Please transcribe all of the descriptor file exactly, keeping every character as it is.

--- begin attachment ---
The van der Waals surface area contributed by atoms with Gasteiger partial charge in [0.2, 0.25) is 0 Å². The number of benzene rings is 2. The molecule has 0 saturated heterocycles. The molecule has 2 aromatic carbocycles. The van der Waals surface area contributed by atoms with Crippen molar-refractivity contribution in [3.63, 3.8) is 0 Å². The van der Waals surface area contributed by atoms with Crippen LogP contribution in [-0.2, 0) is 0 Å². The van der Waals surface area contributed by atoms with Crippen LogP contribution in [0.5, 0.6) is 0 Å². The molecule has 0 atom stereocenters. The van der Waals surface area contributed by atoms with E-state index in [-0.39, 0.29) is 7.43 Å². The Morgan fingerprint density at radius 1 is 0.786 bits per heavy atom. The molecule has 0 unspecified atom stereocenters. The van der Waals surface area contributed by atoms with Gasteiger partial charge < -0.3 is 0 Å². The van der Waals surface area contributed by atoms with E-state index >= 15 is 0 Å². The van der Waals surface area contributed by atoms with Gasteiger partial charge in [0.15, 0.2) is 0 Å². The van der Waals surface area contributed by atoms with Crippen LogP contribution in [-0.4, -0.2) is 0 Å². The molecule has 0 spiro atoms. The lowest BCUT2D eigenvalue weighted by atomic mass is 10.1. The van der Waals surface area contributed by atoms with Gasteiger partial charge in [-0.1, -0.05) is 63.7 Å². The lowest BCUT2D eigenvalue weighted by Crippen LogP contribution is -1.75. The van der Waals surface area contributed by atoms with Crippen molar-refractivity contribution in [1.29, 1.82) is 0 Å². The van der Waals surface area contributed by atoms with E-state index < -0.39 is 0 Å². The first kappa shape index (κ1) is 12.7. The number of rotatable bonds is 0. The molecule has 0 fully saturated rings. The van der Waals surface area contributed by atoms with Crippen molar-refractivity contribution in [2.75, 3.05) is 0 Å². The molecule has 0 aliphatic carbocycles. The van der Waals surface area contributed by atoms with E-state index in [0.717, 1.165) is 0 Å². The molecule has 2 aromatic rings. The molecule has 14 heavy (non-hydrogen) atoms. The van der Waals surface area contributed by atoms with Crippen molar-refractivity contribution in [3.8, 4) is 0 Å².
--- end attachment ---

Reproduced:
The van der Waals surface area contributed by atoms with Gasteiger partial charge in [0.2, 0.25) is 0 Å². The number of benzene rings is 2. The molecule has 0 saturated heterocycles. The molecule has 2 aromatic carbocycles. The van der Waals surface area contributed by atoms with Crippen molar-refractivity contribution in [3.63, 3.8) is 0 Å². The van der Waals surface area contributed by atoms with Crippen LogP contribution in [-0.2, 0) is 0 Å². The van der Waals surface area contributed by atoms with Crippen LogP contribution in [0.5, 0.6) is 0 Å². The molecule has 0 atom stereocenters. The van der Waals surface area contributed by atoms with E-state index in [-0.39, 0.29) is 7.43 Å². The Morgan fingerprint density at radius 1 is 0.786 bits per heavy atom. The molecule has 0 unspecified atom stereocenters. The van der Waals surface area contributed by atoms with Gasteiger partial charge < -0.3 is 0 Å². The van der Waals surface area contributed by atoms with E-state index >= 15 is 0 Å². The van der Waals surface area contributed by atoms with Gasteiger partial charge in [0.15, 0.2) is 0 Å². The van der Waals surface area contributed by atoms with Crippen LogP contribution in [-0.4, -0.2) is 0 Å². The molecule has 0 spiro atoms. The lowest BCUT2D eigenvalue weighted by atomic mass is 10.1. The van der Waals surface area contributed by atoms with Gasteiger partial charge in [-0.1, -0.05) is 63.7 Å². The lowest BCUT2D eigenvalue weighted by Crippen LogP contribution is -1.75. The van der Waals surface area contributed by atoms with Crippen molar-refractivity contribution in [1.29, 1.82) is 0 Å². The van der Waals surface area contributed by atoms with E-state index < -0.39 is 0 Å². The first kappa shape index (κ1) is 12.7. The number of rotatable bonds is 0. The molecule has 0 fully saturated rings. The van der Waals surface area contributed by atoms with Crippen molar-refractivity contribution in [2.75, 3.05) is 0 Å². The molecule has 0 aliphatic carbocycles. The van der Waals surface area contributed by atoms with E-state index in [0.717, 1.165) is 0 Å². The molecule has 2 aromatic rings. The molecule has 14 heavy (non-hydrogen) atoms. The van der Waals surface area contributed by atoms with Crippen molar-refractivity contribution in [3.8, 4) is 0 Å².